How to

Beach Basics

Knots & Rigs

I CAN’T think of a more pleasant way to spend a few hours this time of year than soaking a bait down on a local beach. It’s one of those all too rare scenarios where catching a fish actually is a bonus. Surf fishing is such a traditional Australian thing to do, and the beach is a great environment to spend time pursuing popular species such as tailor, Australian salmon, bream, mulloway, whiting and flathead. Over the years I’ve been something of a beach fishing purist, preferring to use the tried and tested Alvey sidecast/long beach rod combo, but in recent times I’ve changed over to using threadline reels for their versatility and ease of use. I’ve been using a Quantum Cabo PT 50 threadline this season and it’s proven to be an ideal light to medium beach fishing all-rounder.

The main advantage of the threadline has to do with versatility. A decent spin reel is equally suited to both bait and lure fishing whereas the good old Alveys are primarily bait fishing tools. With my Cabo spinner I can throw slugs at schools of sambos or jig soft plastics for flatties as well as fish baits for bream or jewies. I suppose it’s all about developing a more flexible approach to my fishing and being able to have a crack at whatever’s on offer.

The following is a rundown of some proven rigs you’ll be able to use to chase those popular beach species over the warmer months.

Tailor & Salmon
Basic rigs work best on the beach, particularly if you’re fishing in low light conditions or at night. Ganged hook rigs work wonderfully well when chasing tailor or sambos using pilchard or garfish baits. Mustad 4202 hooks in sizes 4/0 or 5/0 make up ideal gang hook rigs for these ever popular beach favourites. A running ball sinker rig with a 40 to 60cm trace of 30kg hard monofilament such as Rovex Mono Leader will provide a degree of protection if you have the good fortune to hook a big mulloway. Remember to always employ at least one swivel in the rig when using sidecast or threadline reels to minimise line twist. A main line of six to 10kg is ideal for chasing these fantastic sportfish.

A big jewie is undoubtedly the most prized catch for most dedicated beach fishos. Keen jewie specialists employ the heavy gear when chasing big jewfish with outfits loaded up with 10 to 12kg mainline proving popular. A running ball sinker rig with a 40 to 60cm trace of 30-40kg hard monofilament will provide abrasion resistance. For slab baits such as mullet or tailor use a Mustad 4206D hook pattern in size 10/0. For live baits employ a suicide or Gamakatsu Octopus pattern in sizes between 6/0 and 10/0, depending on the size of the bait. Always use the minimum size ball sinker that will suit the prevailing conditions.

A wide variety of baits can be utilised when chasing this most popular of recreational species. When using live nippers I’d recommend a Mustad 540 hook pattern in size 4. For flesh baits such as chicken gut, pipis and prawns use a Gamakatsu Baitkeeper size 4. A running ball sinker rig using 4-6kg mainline will be ideal when chasing the wily surf bream. A minimum 60cm trace should be connected to the mainline with a size eight or 10 swivel. Many anglers are using fluorocarbon leader material when chasing easily spooked species. I’ve been using 3kg Rovex Fluorocarbon Leader material for all my bream fishing in recent times and I’m very happy with its durability and the results I’ve been getting.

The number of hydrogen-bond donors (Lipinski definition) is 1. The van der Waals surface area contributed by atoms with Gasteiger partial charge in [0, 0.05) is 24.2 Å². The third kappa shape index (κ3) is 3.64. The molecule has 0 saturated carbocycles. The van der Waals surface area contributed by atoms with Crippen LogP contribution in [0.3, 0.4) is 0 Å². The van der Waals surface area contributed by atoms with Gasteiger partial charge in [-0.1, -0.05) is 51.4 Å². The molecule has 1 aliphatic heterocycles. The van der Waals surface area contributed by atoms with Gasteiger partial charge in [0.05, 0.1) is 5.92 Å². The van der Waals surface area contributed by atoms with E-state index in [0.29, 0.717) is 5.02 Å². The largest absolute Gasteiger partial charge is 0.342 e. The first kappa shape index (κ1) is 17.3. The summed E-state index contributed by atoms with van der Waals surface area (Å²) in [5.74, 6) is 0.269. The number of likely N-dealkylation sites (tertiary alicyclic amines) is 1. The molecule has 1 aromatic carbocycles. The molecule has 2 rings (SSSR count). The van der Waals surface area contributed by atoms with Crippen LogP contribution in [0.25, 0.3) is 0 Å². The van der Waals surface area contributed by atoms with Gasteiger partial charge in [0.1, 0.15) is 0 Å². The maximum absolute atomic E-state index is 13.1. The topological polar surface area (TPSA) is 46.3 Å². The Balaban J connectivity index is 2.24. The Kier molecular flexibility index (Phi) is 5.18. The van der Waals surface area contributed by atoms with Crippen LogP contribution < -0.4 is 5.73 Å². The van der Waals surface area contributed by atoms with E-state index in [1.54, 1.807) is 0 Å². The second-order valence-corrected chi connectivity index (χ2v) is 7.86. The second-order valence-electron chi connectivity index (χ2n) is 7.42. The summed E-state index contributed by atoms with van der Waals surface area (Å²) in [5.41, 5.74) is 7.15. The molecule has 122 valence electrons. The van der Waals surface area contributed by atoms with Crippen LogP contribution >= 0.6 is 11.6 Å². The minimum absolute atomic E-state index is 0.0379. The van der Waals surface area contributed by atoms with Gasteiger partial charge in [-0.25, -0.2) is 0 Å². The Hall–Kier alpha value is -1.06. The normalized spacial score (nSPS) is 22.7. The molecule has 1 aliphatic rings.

Sand or silver whiting are a firm favourite with beach anglers over the warmer months. Beach worms are the preferred bait for this prized catch, although I’ve heard of anglers having some success using soft plastics such as Gulp Sandworms. The preferred hook pattern for worm baits is the Gamakatsu Oceania long shank in size 4 or 6. Red coloured hook patterns match the bait and many anglers place a piece of red plastic tubing on their leader above the hook as an added attractant. The piece of tubing also provides a degree of protection to the light leader if a dusky flathead is hooked. A light 3-4kg mainline and running ball sinker rig is the go for this shy species. A minimum trace length of about 60cm is recommended. Once again it may be worth using fluorocarbon leader on this notoriously wary species.

Flatties are one of my all time favourite species for the dinner plate and are a common catch off our beaches. For prawns or live baits use a Mustad Wide Gape hook pattern in sizes 1/0 to 3/0. For whitebait try using a two or three ganged hook rig made up of Mustad Needle Tarpon hooks in size 1 or 2. A 4-6kg mainline and running ball sinker rig is recommended for chasing lizards, although a hard monofilament leader of a minimum 60cm length is preferred to cope with their abrasive dentures. A size 8 or 10 swivel will assist n minimising any line twist issues.

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